CROMNIPORK: CAGW Exposes Earmarks in CRomnibus Appropriations

For Immediate Release Contact: Alexandra Booze 202-467-5318
December 11, 2014  


(Washington, D.C.) - With the House of Representatives set to vote on the fiscal year (FY) 2015 CRomnibus appropriations bill, a combination of a continuing resolution (CR) and omnibus appropriations, Citizens Against Government Waste (CAGW) has reviewed the 1,603-page bill and, not surprisingly, found earmarks.

The list includes earmarks that have appeared in past appropriations bills, some for many years.  The Department of Defense (DOD) Appropriations Act includes the following:

  • $1.2 billion for the National Guard and Reserve Equipment account, which did not receive a budget request from the Obama Administration, and has received more than 70 earmarks in past years.
  • $1.1 billion for congressionally-directed medical research.
  • $255 million for two additional F-35 Joint Strike Fighter aircraft.
  • $175.5 million for the National Guard counter-drug program.
  • $120 million for the M1 Abrams Upgrade Program.
  • $25 million for STARBASE.
  • $20 million for alternative energy research.

The $1.1 billion in the often-criticized congressionally-directed medical research earmarks is 27 percent greater than the $866.4 million in earmarks for such projects in FY 2014.

Indeed, CAGW’s 2014 Congressional Pig Book included 102 earmarks from all 12 appropriations bills worth $2.7 billion.  The first three items in the list of DOD earmarks alone exceeds that total, which means the 2015 Congressional Pig Book, when it is released in April of 2015, will include more money for earmarks than in FY 2014.

“Taxpayers will be very disappointed to learn that the first spending bill following the November elections is full of pork,” said CAGW President Tom Schatz.  “When the 114th Congress considers the FY 2016 appropriations bills, they should do so under regular order and allow members and the public sufficient time to review each bill.  The practice of bringing massive spending bills to the floor with less than 72 hours to examine the legislation must end.  Separate consideration of each bill will also allow members to offer amendments to strike earmarks and other wasteful spending.  Even better, the bills should be brought to the floor without any such projects.  The new Republican majority in the Senate will have the opportunity to go where no Senate has gone before if the appropriations bills are truly earmark-free.”       

While members of Congress have declared the appropriations bills earmark-free under the definition that was included under the earmark moratorium that began in FY 2011, CAGW’s earmark criteria, which was established in 1991, continues to identify earmarks that many outside of Capitol Hill would agree qualify as pork.

The Agriculture Appropriations Act in the FY 2015 CRomnibus includes $10 million in earmarks for high energy cost grants and $3 million for the Delta Regional Authority.  There have now been six earmarks for high energy cost grants since 2002, costing taxpayers $113.5 million.  The Delta Regional Authority has received six earmarks totaling $17.8 million since 2003.  The Commerce, Justice, Science Appropriations Act includes $15 million for the Pacific Coastal Salmon Recovery fund, the same amount as in FY 2014.  The fund has received 20 earmarks since 2000, costing taxpayers $149.5 million.  In FY 2014, Senate Budget Committee Chair Patty Murray (D-Wash.) took credit for the earmark.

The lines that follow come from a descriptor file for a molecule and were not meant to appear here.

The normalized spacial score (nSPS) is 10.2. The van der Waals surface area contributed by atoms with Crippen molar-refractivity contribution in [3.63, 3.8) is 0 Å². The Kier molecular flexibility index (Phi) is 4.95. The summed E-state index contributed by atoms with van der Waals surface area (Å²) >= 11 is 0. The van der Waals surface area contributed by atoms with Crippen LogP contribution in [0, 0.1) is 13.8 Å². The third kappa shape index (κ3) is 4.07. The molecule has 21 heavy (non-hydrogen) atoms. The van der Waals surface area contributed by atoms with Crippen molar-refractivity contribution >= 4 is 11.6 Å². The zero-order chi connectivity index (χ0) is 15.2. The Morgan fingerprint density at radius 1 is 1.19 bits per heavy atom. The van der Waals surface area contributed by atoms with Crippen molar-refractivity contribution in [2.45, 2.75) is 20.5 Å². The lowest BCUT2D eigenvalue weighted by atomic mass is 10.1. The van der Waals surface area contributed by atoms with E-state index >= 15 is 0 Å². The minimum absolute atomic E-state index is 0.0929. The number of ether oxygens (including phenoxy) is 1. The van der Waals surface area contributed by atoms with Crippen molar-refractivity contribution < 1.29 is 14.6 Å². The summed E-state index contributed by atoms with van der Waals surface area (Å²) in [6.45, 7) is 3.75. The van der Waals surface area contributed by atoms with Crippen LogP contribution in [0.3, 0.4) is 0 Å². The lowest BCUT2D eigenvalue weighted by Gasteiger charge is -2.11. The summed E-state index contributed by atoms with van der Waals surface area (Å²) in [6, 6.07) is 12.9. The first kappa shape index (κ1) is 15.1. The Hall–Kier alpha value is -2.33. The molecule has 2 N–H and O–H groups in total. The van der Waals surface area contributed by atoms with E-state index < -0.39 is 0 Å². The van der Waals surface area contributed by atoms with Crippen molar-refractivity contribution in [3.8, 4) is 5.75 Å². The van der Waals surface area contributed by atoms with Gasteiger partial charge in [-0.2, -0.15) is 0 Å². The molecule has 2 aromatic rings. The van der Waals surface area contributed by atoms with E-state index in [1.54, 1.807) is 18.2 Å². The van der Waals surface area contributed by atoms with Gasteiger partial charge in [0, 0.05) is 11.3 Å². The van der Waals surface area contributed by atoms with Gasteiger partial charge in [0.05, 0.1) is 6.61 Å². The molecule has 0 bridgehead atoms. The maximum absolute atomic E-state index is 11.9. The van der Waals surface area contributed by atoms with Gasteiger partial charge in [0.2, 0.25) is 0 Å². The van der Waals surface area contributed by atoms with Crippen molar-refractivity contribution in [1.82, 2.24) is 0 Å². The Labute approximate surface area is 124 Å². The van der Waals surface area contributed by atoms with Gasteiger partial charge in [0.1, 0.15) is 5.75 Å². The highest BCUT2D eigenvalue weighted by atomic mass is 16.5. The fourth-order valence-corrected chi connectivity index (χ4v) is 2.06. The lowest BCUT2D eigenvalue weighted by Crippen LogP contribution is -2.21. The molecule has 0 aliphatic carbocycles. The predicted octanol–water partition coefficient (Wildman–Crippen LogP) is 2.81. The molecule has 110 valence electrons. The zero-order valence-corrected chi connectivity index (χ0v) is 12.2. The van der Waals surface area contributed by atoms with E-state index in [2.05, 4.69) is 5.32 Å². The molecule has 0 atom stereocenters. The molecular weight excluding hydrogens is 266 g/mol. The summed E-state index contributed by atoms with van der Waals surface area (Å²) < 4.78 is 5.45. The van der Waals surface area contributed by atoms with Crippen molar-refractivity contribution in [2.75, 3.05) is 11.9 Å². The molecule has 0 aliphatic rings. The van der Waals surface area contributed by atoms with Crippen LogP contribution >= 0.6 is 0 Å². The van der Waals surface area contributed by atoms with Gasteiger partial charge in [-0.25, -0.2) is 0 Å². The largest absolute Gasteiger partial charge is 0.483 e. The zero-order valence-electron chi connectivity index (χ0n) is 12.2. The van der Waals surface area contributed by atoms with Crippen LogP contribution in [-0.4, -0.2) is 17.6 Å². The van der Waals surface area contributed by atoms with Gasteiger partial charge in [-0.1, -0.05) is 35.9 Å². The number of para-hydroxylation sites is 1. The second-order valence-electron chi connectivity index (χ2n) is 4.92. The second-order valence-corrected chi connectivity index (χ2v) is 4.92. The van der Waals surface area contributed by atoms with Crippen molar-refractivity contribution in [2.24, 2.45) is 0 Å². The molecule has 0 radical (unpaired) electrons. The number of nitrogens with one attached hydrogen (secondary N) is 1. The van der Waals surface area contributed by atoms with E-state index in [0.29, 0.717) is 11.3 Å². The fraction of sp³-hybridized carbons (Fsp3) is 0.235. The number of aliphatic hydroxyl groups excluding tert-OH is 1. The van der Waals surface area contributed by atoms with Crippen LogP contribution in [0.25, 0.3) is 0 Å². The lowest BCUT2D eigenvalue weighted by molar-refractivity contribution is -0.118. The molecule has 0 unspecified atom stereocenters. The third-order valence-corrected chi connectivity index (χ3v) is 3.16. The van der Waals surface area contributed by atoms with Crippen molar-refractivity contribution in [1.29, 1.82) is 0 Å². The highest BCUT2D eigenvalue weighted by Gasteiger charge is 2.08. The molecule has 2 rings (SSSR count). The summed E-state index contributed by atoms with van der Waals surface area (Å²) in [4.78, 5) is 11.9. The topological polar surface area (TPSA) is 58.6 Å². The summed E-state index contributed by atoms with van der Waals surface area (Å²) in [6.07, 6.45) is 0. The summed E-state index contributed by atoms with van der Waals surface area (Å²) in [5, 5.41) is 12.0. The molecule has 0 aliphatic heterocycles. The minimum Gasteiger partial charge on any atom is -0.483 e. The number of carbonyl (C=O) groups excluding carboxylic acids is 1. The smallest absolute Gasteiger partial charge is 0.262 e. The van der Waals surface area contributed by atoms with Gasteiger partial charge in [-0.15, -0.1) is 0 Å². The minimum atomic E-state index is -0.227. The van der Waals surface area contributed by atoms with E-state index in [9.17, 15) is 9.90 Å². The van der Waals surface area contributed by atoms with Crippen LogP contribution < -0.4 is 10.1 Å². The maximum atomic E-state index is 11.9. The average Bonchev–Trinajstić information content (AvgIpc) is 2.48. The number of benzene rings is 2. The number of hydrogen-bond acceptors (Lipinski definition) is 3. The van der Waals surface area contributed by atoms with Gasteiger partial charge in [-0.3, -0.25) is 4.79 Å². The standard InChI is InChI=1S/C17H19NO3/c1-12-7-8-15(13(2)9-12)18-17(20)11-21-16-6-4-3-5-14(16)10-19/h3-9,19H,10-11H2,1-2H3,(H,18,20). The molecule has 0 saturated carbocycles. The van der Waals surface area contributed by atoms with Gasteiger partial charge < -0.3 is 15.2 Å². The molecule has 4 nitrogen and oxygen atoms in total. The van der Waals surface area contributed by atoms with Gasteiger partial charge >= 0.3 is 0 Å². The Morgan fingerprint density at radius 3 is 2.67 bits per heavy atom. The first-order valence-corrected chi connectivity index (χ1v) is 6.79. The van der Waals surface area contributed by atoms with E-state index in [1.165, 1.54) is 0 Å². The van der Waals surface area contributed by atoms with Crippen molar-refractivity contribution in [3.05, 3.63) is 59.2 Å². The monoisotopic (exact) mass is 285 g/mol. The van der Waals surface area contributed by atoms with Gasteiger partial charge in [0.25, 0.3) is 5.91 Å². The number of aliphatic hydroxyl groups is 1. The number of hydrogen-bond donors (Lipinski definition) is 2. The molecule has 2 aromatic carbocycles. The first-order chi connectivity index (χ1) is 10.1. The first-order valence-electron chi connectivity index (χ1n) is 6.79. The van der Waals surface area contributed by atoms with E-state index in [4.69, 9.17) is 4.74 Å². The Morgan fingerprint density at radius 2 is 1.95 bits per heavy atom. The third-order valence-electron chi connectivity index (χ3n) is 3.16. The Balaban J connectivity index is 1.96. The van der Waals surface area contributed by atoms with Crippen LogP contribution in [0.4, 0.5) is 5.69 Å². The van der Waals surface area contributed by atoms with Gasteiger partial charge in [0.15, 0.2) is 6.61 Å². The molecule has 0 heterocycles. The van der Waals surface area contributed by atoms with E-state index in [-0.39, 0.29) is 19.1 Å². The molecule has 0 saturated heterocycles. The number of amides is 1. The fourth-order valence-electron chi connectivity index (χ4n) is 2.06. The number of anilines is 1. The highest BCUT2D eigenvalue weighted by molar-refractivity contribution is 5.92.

The Energy and Water Development Appropriations Act includes $21.8 million for the Appalachian Regional Commission, an increase of 39 percent above the $15,699,000 earmark in FY 2014.  The Denali Commission, an agency that even President Obama has suggested should be terminated, received another $2.6 million earmark, the same as in FY 2014.  Since FY 2000, 26 earmarks costing taxpayers $295.8 million have been provided for the commission.

The Financial Services, Interior and Labor, Health and Human Services, and Education Appropriations bills also contain earmarks, while the Department of State Appropriations bill includes a $5.9 million earmark for the East-West Center, which is the same amount as in FY 2014.  Sen. Brian Schatz (D-Hawaii) took credit for and defended the earmark, a rare occasion when the member of Congress requesting a project can be identified since transparency and accountability has been dramatically reduced under the earmark moratorium.

In addition to the earmarks found to date by CAGW, there are other objectionable provisions in the CRomnibus.  The DOD bill fully funds the Army’s Distributed Common Ground System, which for years has underperformed and exceeded cost estimates.  The CRomnibus also fully funds the Export-Import Bank.  Finally, the Internet Tax Freedom Act was extended until October 1, 2015, rather than being made permanent.

Several positive provisions in the CRomnibus include reduced funding for the Internal Revenue Services, restrictions on regulatory excess at agencies such as the Environmental Protection Agency, and a prohibition against transferring certain aspects of control over the Internet.  

“As members consider the CRomnibus, they should be aware that the cost of earmarks in the bill exceeds the total in CAGW’s 2014 Congressional Pig Book.  If there is another increase in earmarks in the FY 2016 appropriations bill, members of Congress will be ignoring the message sent to Washington on November 4 that government waste, fraud, abuse, and mismanagement must be eliminated whenever possible.  Progress had been made in reducing the amount and cost of earmarks under CAGW’s criteria between FY 2013 and 2014, but the CRomnibus is a bad step backwards.”

Citizens Against Government Waste is the nation’s largest nonpartisan, nonprofit organization dedicated to eliminating waste, fraud, abuse, and mismanagement in government.

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